accuracy for speed, BLAST can sometimes make mistakes.
v
Left: Table of some of the
versions of BLAST (see
Reference 4).
Below: Screenshot of
BLAST homepage (see
Reference 3).
Query is compiled to form a list of
length w substrings called w-mers.
Search database for “hits”. A list of matches shows up.
Then search for an exact match between any substring
on the w-mers list and the database sequence.
Each substring is extended locally in both directions
until the score of the substring no longer improves.
For every matched pair of nucleotides, add 5 to the
total score. For every mismatched pair of nucleotides,
called a “gap”, subtract 4 from the total score.
Select a moderate score Sg to which the calculated
score is compared. Sg indicates if there are too many
gaps to make the sequence a likely match to the
substring and query sequences.
If calculated score is less
than Sg, then discard this
database sequence from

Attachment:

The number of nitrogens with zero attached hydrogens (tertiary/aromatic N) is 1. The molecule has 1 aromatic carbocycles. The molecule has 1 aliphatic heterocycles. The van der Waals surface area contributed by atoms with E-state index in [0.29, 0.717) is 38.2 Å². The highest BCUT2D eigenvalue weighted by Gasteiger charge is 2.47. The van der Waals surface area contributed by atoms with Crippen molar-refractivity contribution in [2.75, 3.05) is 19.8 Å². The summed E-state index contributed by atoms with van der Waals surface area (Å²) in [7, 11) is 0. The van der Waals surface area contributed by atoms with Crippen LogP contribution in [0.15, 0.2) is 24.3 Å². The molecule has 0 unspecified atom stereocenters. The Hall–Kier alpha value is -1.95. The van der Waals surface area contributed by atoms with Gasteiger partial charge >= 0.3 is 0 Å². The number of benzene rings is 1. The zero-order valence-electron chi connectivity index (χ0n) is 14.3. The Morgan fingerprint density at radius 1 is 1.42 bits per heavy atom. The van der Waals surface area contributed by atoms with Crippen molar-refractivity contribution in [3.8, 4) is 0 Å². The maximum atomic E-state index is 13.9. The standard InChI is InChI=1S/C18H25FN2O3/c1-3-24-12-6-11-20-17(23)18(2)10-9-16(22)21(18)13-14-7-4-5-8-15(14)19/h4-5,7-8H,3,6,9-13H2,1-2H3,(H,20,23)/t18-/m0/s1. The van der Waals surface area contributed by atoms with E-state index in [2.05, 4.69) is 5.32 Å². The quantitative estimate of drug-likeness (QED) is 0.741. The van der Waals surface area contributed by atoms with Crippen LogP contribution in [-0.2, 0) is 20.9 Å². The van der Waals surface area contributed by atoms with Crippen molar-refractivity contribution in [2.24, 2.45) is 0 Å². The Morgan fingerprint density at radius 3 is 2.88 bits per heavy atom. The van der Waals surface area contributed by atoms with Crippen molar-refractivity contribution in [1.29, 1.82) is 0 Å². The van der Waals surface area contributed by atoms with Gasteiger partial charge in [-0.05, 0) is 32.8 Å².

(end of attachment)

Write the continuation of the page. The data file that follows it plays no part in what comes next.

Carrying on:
list of “hits.”
If calculated score is
equal to or greater than
Sg, keep this sequence in
the list of “hits.”
Find alignment (either
gapped or ungapped)
with the max score.
APT
Shortcomings
Problem: Max Blast Sequence
Though BLAST represents a huge advancement in the ability to
compare DNA, it is not without its shortcomings. The basic premise
behind the algorithm is that it searches for segments of DNA that are
likely to be the most similar, rather than comparing each individual
section with every other one. This innovation increases the speed
with which DNA can be searched, but is not perfect. It is possible
that BLAST will return data that is off. This result has been shown
empirically by using BLAST to analyze gene sequences. Koski and
Golding report that, in E. coli, in 27% of cases, BLAST returned hits